# Z is for Zilzie
To say the best is kept to last when we come to talk about Zilzie is an understatement! There is no other place like Zilzie and to write about Zilzie, I need to tell a story.
The war in The Pacific (7th Dec 1941-Sept 2nd 1945) brought the real threat of invasion to the northern part of Australia. The Brisbane Line was drawn, an imaginary line which crossed Australia at the latitude of Brisbane and it was suggested that if the worst came to the worst, Australia would be defended from this point, thus leaving the northern part of Australia to surrender to the invading forces who were pushing down through The Pacific. Fortunately, it never came to this but the threat brought an overwhelming presence of American soldiers into Australia, particularly Queensland.
At Rockhampton there was a large American Military Base and my father would tell stories of the American lorries coming out to the farm to buy watermelons and pumpkins to feed the troops. My mother would talk of the big tins of coffee they would bring as a gift. When the war finished all the American Army huts were sold off and this is the beginning of the Zilzie story. Somehow my father and various relatives had managed to buy blocks of land at this little seaside location. Dad bought 3 blocks of land and some of his siblings purchased land there also. The army huts were dismantled, the timber and roofing carted to Zilzie and the rebuilding into little beach side holiday shacks began.
My mother would tell the story of one of my older brothers, born in June 1945 and just crawling by that Christmas when the house was being built, falling through an unfinished floor and landing on the ground on a piece of timber with a nail sticking out and injuring his head. There was an urgent dash to the Yeppoon Hospital for treatment, but all ended well, that brother is now 76 and 6 months.
Every Christmas holidays we spent three weeks at Zizlie. We had Christmas at home on the farm and then on Boxing Day would go to the beach. The build up to going to Zilzie was as exciting as Christmas itself. There were fruit cakes to make and boxes of food and linen to pack. When we got there, the house had to be cleaned and mopped and all the crockery and cutlery washed, the kerosene fridge lit and the beds made. Then the first swim and the first night of sea breeze and hearing the waves crashing on the front beach. We were there!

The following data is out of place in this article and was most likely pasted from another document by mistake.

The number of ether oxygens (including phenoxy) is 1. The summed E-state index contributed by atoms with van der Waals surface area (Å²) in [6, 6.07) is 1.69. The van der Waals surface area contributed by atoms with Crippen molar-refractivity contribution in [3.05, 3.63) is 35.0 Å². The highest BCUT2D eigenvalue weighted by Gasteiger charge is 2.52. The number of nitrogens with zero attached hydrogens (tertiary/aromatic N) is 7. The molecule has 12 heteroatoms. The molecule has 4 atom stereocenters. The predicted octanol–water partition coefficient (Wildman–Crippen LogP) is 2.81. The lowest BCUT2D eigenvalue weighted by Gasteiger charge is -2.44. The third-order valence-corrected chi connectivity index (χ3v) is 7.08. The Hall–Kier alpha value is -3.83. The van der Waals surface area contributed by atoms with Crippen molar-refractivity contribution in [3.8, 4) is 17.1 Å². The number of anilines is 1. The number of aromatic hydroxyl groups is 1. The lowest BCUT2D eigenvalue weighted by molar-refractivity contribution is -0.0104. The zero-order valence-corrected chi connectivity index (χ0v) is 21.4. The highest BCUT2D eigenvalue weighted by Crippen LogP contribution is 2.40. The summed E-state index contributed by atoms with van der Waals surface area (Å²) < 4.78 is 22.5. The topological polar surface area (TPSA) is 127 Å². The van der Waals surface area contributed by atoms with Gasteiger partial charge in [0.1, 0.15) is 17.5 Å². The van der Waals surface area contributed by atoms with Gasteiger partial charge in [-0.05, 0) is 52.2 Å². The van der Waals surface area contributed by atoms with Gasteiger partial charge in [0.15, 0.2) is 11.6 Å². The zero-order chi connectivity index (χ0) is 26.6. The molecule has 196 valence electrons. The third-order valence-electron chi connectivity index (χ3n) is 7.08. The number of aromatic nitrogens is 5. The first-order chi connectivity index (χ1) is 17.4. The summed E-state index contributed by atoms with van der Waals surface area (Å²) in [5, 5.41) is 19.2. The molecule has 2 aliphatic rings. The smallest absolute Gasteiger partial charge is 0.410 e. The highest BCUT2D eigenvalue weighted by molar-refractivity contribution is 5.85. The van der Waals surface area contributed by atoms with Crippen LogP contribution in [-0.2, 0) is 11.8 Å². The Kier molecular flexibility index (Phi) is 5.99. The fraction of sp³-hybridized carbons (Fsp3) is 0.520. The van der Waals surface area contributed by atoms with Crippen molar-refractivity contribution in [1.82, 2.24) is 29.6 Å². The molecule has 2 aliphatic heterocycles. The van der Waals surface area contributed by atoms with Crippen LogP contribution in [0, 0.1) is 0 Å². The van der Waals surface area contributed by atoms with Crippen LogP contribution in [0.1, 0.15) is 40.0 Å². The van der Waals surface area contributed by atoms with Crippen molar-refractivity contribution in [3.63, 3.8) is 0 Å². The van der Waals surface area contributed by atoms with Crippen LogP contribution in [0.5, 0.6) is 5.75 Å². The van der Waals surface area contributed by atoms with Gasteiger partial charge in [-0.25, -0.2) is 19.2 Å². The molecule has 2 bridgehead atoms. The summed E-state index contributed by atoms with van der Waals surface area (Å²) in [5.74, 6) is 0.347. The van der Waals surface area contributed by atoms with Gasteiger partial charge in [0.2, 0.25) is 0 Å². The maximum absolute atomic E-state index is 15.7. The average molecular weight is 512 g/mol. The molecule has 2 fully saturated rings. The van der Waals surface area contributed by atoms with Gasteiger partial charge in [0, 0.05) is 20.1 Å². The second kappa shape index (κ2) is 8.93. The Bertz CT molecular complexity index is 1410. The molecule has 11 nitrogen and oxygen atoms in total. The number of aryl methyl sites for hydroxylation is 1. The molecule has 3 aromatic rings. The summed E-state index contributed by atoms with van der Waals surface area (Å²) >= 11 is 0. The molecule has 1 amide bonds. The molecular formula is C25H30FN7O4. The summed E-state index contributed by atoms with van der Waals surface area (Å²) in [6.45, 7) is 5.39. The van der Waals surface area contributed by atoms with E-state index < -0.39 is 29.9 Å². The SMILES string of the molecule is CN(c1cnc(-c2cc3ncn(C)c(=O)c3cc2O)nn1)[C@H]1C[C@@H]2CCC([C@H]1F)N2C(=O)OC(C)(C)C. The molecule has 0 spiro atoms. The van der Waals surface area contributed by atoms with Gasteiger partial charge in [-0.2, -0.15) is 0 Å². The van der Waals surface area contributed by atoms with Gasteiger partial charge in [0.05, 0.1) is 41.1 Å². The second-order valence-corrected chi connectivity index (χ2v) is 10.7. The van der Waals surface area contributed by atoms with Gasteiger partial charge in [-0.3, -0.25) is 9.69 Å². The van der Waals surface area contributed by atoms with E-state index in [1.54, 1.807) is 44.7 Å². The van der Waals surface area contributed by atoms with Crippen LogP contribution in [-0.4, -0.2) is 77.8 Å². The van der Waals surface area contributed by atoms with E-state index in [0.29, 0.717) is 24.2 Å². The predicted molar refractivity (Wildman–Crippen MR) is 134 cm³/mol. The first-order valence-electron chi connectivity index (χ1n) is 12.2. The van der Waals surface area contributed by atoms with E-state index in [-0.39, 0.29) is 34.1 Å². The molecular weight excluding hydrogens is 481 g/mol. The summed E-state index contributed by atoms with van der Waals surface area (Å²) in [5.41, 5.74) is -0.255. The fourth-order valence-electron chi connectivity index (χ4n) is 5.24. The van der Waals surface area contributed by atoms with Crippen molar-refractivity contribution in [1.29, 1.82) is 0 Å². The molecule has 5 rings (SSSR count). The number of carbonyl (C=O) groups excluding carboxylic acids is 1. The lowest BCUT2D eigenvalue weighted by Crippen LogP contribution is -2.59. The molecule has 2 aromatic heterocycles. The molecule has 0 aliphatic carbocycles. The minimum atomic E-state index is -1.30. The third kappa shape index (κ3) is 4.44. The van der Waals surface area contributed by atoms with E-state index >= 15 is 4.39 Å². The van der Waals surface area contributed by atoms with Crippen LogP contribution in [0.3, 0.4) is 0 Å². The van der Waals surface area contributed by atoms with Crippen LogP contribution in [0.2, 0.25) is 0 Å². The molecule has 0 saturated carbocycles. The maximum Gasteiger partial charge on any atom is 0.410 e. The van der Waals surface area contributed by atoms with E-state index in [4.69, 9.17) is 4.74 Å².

Memories of Zilzie; the swims, the long beach walks to the first, second, third lot of rocks, and if one was really keen, right to the mouth of Coorooman Creek, the armies of soldier crabs, the boat rides to Mother McGreggor or across the bay to Keppel Sands, going out to see the traps fished at low tide, exploring the rock pools, walking over the headlands, spending hours on the beach and going back to school brown as a berry.
And the people; the small crop farmer, the dairy farmer, the lucerne grower, the high school geography teacher, unmarried because the love of her life was killed in the war, the goat lady who every day walked her goats through the lazy streets, me walking along the beach each morning with a billy can and 2 shillings to the goat farm and buying our fresh goats milk. Diagonally across the road in the big house were the Everinghams and the Rudds. At the time, Dr Doug Everingham was the Federal MP, directly across were the Salmons. Mr Salmon was a bank manager way out west and their 6 weeks at Zilzie was a real sea change. Zilzie was a lazy unspoilt piece of paradise; my parents loved Zilzie; it was their plan to retire there when we kids had all grownup and settled.
It was amazing how many people my mother welcomed, managed to cram in around the table and feed; boyfriends, girlfriends, friends, relations and visitors; they were all welcome. It was at Zilzie in the summer of 1974/5 that my mother had enough time to rest and notice the deep, nagging pain in her lower abdomen and resolved that when she got back to the farm she would go to the doctor. That pain was the cancer that in a few short months took her from this world. She never got to see Zilzie again and my father, although he kept the little house all of his life, never got to retire there.
I think it is fair to say that when mum died, the light that made Zilzie shine and be such a wonderful and special place for us all went out. It was my parents dream to retire there together, they looked forward to that so much but without the light of my mother and her gracious hospitality to all, it was just a shadow. But memories; they are golden treasures to be brought out and lingered over, to be thankful for and to be held close.
Today Zilzie is a real suburb with many lovely seaside homes. The beaches are still unspoilt, Mother McGreggor stands as graciously as ever and Zilzie is still making beautiful memories in the hearts and minds of many folk. But on the corner of Kennedy Street and The Esplanade, there is a vacant block of land; it is the best piece of land in Zilzie and it waits to work its magic.